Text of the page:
Bailey, Kenneth D.. Methods of Social Research. New York: Free Press; London: Collier Macmillan, 1987.
Boeije, Hennie. Analysis in Qualitative Research. London: SAGE, 2010.
Ely, Margot. Ed. Doing Qualitative Research: Circles within Circles. London, NY: Falmer Press, 1991.
Heaton, Janet. Reworking Qualitative Data. London: SAGE, 2004.
Laine, Marlene de. Fieldwork, Participation and Practice. London: SAGE, 2000.
May, Tim. Ed. Qualitative Research in Action. London: SAGE, 2002.
Neuman, Lawrence W.. Social Research Methods: Qualitative and Quantitative Approaches. Boston: Allyn and Bacon, 1991.
Silverman, David. Interpreting Qualitative Data: Methods for Analyzing Talk, Text and Interaction. London: SAGE, 2007.
Warren, Carol A.B., and Tracy X. Karner. Discovering Qualitative Methods: Field Research, Interviews, and Analysis. Oxford University Press, 2005.
Weisss, Robert Stuart. Learning from Strangers: The Art and Method of Qualitative Interview Studies. NY: Free Press, 1995.

Evaluation System

Semester Requirements Number of Activities Level of Contribution
Attendance 12 % 7
Laboratory 2 % 3
Field Work 3 % 30
Homework Assignments 2 % 20
Midterms 1 % 10
Final 1 % 30
Total % 100
Total % 100

ECTS / Workload Table

Activities Number of Activities Duration (Hours) Workload
Course Hours 14 3 42
Laboratory 2 3 6
Field Work 3 10 30
Study Hours Out of Class 14 3 42
Presentations / Seminar 1 3 3
Homework Assignments 2 5 10
Midterms 1 2 2
Final 1 2 2
Total Workload 137

Contribution of Learning Outcomes to Programme Outcomes

No Effect 1 Lowest 2 Low 3 Average 4 High 5 Highest
Program Outcomes Level of Contribution
1) To be able to critically interpret and discuss the theories, the concepts, the traditions, and the developments in the history of thought which are fundamental for the field of new media, journalism and communication.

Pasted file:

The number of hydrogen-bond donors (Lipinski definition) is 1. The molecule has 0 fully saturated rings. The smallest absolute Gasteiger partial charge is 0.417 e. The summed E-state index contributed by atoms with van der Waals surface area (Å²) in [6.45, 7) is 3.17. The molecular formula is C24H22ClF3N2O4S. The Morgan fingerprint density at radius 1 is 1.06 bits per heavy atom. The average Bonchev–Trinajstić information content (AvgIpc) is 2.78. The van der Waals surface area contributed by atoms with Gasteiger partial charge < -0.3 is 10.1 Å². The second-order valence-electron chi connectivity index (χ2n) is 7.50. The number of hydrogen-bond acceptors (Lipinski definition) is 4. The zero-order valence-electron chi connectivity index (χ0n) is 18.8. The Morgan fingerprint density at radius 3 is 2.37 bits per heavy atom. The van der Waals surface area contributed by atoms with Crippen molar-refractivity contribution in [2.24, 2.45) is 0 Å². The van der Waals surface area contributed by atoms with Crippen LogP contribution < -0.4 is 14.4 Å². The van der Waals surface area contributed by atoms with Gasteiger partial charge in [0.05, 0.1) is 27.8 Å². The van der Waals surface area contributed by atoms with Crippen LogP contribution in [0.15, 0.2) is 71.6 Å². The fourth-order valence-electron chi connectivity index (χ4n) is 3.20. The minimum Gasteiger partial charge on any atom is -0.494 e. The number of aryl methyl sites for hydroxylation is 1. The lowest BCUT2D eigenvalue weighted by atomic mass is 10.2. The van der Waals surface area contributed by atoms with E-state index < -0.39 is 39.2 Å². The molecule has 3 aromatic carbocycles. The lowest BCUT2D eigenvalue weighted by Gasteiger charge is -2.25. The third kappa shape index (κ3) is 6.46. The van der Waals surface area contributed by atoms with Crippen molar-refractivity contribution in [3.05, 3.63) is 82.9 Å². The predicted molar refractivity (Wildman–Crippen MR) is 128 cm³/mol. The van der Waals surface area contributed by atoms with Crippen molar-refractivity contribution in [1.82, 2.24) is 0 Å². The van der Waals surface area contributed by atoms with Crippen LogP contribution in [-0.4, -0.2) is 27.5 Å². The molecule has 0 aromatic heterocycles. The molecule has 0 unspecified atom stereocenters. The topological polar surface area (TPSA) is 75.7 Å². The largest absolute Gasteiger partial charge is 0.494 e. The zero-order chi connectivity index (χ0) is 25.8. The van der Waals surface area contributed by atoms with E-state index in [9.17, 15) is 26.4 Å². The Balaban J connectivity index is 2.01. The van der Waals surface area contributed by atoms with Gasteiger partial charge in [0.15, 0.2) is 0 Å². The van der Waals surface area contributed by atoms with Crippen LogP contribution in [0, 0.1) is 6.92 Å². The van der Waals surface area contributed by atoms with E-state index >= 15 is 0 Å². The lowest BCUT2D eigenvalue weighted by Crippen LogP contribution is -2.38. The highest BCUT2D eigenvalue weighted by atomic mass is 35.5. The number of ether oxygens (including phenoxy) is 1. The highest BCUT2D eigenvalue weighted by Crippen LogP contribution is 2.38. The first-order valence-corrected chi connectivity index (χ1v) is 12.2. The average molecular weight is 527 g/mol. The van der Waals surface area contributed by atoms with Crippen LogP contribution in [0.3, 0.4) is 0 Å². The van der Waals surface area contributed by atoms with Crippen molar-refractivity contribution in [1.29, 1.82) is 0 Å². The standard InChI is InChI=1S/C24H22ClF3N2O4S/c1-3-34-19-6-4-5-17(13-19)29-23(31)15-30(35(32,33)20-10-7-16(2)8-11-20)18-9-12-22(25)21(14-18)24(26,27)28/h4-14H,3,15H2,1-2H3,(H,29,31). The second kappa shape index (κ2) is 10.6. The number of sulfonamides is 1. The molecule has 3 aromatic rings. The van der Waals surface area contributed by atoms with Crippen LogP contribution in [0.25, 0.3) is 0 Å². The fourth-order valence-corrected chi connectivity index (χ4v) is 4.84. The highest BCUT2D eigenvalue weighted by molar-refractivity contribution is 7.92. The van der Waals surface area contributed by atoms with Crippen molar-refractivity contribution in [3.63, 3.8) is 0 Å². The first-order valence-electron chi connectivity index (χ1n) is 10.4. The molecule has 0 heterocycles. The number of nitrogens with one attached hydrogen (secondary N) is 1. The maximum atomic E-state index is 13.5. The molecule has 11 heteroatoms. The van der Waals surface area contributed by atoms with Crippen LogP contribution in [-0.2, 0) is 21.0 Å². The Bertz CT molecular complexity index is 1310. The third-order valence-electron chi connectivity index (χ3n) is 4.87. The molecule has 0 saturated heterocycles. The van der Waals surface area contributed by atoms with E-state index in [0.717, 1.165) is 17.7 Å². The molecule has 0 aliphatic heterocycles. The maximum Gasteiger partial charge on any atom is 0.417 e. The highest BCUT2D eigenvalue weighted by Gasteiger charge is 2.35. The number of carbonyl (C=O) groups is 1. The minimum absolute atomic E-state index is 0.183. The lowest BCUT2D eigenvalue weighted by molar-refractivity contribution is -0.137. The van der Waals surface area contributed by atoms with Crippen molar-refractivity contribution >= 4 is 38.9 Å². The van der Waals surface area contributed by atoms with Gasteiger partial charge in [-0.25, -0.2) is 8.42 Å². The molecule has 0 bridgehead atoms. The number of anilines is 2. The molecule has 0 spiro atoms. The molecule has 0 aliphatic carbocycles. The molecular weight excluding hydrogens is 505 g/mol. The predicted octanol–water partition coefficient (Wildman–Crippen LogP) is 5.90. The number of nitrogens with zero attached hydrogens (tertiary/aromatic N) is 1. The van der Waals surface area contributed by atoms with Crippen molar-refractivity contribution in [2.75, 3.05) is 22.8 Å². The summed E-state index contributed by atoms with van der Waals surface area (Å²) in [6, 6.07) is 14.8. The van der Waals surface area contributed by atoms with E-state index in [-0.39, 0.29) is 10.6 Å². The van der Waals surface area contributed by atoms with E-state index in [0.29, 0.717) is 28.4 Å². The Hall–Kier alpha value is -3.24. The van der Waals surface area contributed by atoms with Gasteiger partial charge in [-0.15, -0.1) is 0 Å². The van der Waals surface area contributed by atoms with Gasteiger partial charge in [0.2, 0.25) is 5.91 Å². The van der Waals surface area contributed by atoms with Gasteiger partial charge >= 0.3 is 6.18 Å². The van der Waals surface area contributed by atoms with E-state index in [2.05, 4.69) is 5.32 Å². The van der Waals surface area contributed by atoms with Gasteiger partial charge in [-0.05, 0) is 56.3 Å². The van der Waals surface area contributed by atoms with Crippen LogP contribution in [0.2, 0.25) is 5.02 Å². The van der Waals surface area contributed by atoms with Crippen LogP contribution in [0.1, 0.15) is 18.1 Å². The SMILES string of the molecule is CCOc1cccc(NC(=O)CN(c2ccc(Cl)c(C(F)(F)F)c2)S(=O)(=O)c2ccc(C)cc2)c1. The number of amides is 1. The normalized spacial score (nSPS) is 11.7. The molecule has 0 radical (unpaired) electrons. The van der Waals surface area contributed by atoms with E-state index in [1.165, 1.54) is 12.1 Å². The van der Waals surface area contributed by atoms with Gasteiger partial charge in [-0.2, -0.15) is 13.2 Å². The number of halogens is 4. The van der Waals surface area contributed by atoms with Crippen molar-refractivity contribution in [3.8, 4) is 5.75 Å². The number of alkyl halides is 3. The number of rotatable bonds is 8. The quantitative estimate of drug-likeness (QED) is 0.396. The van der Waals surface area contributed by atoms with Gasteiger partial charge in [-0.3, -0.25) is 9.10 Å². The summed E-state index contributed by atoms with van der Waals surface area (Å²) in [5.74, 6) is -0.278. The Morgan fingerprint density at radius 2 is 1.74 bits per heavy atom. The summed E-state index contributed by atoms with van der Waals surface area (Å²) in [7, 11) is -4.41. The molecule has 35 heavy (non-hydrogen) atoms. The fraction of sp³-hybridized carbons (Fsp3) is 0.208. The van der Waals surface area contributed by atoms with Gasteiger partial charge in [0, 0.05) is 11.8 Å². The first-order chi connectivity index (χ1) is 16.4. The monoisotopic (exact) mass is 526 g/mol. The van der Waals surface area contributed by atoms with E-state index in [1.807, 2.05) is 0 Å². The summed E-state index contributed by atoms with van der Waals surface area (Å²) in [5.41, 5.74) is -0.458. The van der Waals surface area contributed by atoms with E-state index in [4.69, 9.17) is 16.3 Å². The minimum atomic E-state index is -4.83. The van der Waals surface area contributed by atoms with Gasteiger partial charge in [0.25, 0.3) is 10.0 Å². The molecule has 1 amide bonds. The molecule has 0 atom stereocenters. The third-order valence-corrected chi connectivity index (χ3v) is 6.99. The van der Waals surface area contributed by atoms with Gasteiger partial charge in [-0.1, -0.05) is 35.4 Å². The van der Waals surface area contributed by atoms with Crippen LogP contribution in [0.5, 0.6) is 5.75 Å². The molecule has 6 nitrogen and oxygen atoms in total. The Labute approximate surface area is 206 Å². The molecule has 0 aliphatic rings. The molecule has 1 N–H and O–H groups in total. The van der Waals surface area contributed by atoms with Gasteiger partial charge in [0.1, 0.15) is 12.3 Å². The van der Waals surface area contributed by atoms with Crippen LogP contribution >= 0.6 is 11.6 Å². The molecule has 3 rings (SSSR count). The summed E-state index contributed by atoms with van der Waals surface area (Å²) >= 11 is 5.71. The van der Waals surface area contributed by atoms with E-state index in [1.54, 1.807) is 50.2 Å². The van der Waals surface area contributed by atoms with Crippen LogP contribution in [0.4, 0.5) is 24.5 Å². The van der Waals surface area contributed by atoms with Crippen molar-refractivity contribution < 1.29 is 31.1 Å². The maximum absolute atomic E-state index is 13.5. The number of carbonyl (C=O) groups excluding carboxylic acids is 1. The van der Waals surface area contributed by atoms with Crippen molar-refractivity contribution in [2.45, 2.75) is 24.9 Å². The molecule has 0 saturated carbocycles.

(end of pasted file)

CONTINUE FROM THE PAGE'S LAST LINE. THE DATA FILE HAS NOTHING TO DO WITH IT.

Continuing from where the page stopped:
2) To be able to attain written, oral and visual knowledge about technical equipment and software used in the process of news and the content production in new media, and to be able to acquire effective abilities to use them on a professional level.
3) To be able to get information about the institutional agents and generally about the sector operating in the field of new media, journalism and communication, and to be able to critically evaluate them.
4) To be able to comprehend the reactions of the readers, the listeners, the audiences and the users to the changing roles of media environments, and to be able to provide and circulate an original contents for them and to predict future trends.
5) To be able to apprehend the basic theories, the concepts and the thoughts related to neighbouring fields of new media and journalism in a critical manner.
6) To be able to grasp global and technological changes in the field of communication, and the relations due to with their effects on the local agents.
7) To be able to develop skills on gathering necessary data by using scientific methods, analyzing and circulating them in order to produce content.
8) To be able to develop acquired knowledge, skills and competence upon social aims by being legally and ethically responsible for a lifetime, and to be able to use them in order to provide social benefit.
9) To be able to operate collaborative projects with national/international colleagues in the field of new media, journalism and communication.
10) To be able to improve skills on creating works in various formats and which are qualified to be published on the prestigious national and international channels.